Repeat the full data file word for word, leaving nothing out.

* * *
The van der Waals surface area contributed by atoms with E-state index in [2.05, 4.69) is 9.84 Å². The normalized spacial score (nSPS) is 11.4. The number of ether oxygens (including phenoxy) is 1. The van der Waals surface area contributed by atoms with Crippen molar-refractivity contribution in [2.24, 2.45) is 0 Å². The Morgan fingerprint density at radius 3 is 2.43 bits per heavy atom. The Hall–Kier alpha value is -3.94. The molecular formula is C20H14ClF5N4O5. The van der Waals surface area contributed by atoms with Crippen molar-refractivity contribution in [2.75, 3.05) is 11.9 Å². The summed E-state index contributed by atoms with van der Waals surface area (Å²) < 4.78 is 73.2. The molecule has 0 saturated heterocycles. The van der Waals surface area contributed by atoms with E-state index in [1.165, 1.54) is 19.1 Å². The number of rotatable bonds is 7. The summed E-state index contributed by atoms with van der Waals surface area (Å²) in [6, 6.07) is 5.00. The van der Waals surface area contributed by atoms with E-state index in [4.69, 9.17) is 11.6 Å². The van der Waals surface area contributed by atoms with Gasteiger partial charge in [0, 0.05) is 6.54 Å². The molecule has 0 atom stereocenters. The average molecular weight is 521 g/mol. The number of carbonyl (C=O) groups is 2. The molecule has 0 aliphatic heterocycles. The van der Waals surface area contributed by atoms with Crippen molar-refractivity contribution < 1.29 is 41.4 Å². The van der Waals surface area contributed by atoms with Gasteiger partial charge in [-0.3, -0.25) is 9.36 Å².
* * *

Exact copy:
The van der Waals surface area contributed by atoms with E-state index in [2.05, 4.69) is 9.84 Å². The normalized spacial score (nSPS) is 11.4. The number of ether oxygens (including phenoxy) is 1. The van der Waals surface area contributed by atoms with Crippen molar-refractivity contribution in [2.24, 2.45) is 0 Å². The Morgan fingerprint density at radius 3 is 2.43 bits per heavy atom. The Hall–Kier alpha value is -3.94. The molecular formula is C20H14ClF5N4O5. The van der Waals surface area contributed by atoms with Crippen molar-refractivity contribution in [2.75, 3.05) is 11.9 Å². The summed E-state index contributed by atoms with van der Waals surface area (Å²) < 4.78 is 73.2. The molecule has 0 saturated heterocycles. The van der Waals surface area contributed by atoms with E-state index in [1.165, 1.54) is 19.1 Å². The number of rotatable bonds is 7. The summed E-state index contributed by atoms with van der Waals surface area (Å²) in [6, 6.07) is 5.00. The van der Waals surface area contributed by atoms with E-state index in [4.69, 9.17) is 11.6 Å². The van der Waals surface area contributed by atoms with Gasteiger partial charge in [0, 0.05) is 6.54 Å². The molecule has 0 atom stereocenters. The average molecular weight is 521 g/mol. The number of carbonyl (C=O) groups is 2. The molecule has 0 aliphatic heterocycles. The van der Waals surface area contributed by atoms with Crippen molar-refractivity contribution < 1.29 is 41.4 Å². The van der Waals surface area contributed by atoms with Gasteiger partial charge in [-0.3, -0.25) is 9.36 Å².